Knowing a second language is about to pay off—literally. Rep. Michael Honda (D.—Calif.) proposed the “One America, Many Voices Act” which supports a five percent pay increase for federal employees who hold jobs that require a second (or more) language.
Honda stresses that this legislation, also known as the Bilingual Pay Bill, will rightfully recognize the necessity and value of those who are proficient in Chinese, Arabic, Urdu, Russian and Hindi—languages that are critical to our national security.
“To improve both our nation’s ability to provide language-appropriate intelligence and security, and America’s capacity to effectively and efficiently deliver government services, we must be able to retain a federal workforce that is capable of communicating with an increasingly diverse constituency, both within our borders and without,” Honda said.
With America’s population only growing more and more diverse, so too will the need for effective communication and business in various languages. Increased pay will undoubtedly entice these recruits, but even more so, the recruits will be driven to such jobs because they will feel wanted, appreciated and included by the government and their country.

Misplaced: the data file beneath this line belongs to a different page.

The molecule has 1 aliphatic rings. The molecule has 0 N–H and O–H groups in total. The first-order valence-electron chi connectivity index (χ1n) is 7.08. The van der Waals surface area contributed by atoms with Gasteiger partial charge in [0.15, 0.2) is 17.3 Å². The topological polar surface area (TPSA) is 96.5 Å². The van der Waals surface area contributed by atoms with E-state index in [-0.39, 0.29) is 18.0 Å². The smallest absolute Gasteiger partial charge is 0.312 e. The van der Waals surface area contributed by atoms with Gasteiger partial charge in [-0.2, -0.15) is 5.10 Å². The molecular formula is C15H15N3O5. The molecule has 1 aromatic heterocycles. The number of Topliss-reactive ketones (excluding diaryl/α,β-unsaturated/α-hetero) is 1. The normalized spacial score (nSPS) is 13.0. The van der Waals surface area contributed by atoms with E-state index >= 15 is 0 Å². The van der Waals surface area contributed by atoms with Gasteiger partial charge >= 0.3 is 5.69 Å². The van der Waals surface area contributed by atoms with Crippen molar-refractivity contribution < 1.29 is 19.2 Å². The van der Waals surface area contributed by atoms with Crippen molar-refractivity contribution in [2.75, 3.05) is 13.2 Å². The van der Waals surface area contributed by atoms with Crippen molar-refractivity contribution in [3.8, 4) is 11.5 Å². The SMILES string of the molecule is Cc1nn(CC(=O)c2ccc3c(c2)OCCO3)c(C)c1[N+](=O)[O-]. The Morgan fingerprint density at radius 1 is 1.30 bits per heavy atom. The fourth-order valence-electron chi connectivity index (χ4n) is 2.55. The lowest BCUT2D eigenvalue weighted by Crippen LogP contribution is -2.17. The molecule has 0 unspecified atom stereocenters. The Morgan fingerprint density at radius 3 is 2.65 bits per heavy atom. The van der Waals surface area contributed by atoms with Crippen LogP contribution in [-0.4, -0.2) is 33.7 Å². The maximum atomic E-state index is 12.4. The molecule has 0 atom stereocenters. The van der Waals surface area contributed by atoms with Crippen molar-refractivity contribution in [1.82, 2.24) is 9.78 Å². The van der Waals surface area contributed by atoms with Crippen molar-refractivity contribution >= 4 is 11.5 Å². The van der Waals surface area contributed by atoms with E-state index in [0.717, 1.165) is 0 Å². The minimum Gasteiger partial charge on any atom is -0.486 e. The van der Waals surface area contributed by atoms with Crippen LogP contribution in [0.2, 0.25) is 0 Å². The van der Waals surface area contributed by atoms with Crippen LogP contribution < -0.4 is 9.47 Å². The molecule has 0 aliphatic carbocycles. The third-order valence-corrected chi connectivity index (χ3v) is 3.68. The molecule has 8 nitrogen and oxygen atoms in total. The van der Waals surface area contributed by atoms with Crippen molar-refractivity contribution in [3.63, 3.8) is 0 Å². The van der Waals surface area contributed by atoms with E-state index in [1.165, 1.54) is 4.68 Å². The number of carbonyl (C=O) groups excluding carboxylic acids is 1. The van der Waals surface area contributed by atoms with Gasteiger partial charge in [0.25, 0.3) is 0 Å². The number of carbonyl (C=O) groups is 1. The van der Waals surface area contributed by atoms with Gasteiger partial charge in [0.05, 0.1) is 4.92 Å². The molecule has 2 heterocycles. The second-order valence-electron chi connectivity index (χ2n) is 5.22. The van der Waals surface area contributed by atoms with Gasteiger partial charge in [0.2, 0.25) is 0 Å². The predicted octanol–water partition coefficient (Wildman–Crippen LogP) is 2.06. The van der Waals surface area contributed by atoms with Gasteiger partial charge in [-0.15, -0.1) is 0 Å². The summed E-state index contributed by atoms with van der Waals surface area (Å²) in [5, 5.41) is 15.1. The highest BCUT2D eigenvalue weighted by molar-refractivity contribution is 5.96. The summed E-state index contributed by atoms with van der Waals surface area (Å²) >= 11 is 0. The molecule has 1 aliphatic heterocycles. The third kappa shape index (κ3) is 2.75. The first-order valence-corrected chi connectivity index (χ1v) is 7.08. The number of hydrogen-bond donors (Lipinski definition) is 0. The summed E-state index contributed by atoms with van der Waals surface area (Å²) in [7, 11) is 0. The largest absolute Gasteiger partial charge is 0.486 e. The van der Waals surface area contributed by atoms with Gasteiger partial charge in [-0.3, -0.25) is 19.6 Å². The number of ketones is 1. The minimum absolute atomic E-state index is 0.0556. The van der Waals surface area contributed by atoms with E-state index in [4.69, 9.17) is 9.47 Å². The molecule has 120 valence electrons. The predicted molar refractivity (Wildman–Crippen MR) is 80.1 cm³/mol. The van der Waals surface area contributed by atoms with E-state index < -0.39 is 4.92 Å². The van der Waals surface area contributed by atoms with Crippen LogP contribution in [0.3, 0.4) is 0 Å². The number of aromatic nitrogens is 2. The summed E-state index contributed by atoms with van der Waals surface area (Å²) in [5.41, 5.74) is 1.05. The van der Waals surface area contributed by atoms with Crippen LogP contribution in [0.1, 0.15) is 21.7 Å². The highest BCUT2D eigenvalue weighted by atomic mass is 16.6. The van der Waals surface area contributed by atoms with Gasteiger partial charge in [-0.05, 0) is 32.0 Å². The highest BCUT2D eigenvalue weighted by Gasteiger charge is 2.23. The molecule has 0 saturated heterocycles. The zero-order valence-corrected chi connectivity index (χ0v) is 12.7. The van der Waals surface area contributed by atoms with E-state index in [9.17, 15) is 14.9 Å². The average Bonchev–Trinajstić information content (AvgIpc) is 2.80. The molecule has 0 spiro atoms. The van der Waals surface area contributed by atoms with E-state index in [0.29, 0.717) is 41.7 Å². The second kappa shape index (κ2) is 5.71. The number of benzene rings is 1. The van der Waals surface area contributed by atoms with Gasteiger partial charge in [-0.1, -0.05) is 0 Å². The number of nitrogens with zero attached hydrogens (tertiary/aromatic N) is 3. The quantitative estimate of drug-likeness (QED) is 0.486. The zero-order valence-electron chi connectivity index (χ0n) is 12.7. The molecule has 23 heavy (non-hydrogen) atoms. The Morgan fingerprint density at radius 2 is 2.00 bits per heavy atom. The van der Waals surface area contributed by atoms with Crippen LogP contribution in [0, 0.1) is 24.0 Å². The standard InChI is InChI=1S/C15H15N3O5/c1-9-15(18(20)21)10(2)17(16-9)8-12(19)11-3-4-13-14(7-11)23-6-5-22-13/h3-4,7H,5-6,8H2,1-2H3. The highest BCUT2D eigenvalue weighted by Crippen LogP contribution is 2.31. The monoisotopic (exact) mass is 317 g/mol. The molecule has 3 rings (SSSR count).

The idea of a pay raise for bi- and multi-lingual employees is not just for the government sector and is not a new idea. In the corporate world, labor agreements have already been made between Verizon Wireless and the Communications Workers of America and between Kaiser Permanente and the Service Employees International Union to give workers with more than one language a higher income.
Honda published his own article on the matter and said, “Many voices make us more versatile in a globalized economy, more able to deal with national security concerns and more effective in delivering government services. It is high time we recognize this in Congress.”
Federal jobs, especially those in national security, handle sensitive topics here and abroad; an optimal way for our nation to interact internally and internationally is to have the cultural and linguistic knowledge in-house. Americans love their English, but as Honda stated, it’s high time to open your ears to the sounds of different languages that better the workforce of this country.